Going into the confirmation-hearing process, allies of Sessions, Price, DeVos, and Pruitt tapped America Rising Advanced Research, a conservative rapid-response and opposition research outfit and a well-known player in the nonstop effort to push the GOP agenda—a break with the old way of doing things, in which the Cabinet confirmation process was, while still a political affair, a decidedly less heated, moneyed, and plutocratic one.
AR2, as the outfit is known, quickly pushed back against the critiques. It excavated and distributed videos like one of Democratic Sen. Cory Booker praising a school-choice organization that DeVos led. It shipped talking points to allies in the conservative mediasphere accusing coal-country Democrats of kowtowing to a coastal elite if they voted against Pruitt. Paying for this work was either the nominees themselves or their close associates.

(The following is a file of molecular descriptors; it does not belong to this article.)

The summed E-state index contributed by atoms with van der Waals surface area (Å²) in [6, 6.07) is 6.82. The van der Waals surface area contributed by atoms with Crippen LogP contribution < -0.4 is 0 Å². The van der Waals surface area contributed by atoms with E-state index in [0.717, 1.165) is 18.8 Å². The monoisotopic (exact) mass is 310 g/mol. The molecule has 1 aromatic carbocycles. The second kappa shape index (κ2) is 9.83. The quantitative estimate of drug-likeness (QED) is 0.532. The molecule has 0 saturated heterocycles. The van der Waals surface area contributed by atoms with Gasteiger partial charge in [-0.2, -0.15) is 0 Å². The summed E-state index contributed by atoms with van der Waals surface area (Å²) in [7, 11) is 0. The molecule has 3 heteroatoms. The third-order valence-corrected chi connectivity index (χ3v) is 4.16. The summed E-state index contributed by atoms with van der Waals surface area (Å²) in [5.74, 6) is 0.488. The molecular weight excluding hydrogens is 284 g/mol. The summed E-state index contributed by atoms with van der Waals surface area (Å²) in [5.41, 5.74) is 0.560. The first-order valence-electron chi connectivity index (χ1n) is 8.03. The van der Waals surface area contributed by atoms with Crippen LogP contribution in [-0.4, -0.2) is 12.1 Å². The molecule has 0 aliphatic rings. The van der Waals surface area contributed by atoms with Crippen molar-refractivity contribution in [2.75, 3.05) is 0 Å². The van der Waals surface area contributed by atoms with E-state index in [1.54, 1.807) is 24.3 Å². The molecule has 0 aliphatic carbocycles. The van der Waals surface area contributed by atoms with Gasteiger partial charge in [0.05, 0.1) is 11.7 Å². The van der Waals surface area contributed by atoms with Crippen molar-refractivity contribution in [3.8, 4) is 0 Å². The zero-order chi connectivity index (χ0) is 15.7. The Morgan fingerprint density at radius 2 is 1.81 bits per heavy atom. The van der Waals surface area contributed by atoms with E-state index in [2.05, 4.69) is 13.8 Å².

Previously, confirmation processes were entirely in-house by the White House, which shepherded a nominee through all the steps required. But in 2017, the politics of confirmation fights were outsourced much like how in 2016 super PACs took over many of the functions that campaigns used to do during presidential races. If this is the new norm, it’s easy to imagine a world in which if you want to get confirmed to a top government job—especially if you have thin record or a controversial past—you will also need the bucks or the connections to pay for political operatives to make your case. The process will simply be too expensive for an administration to shoulder on its own.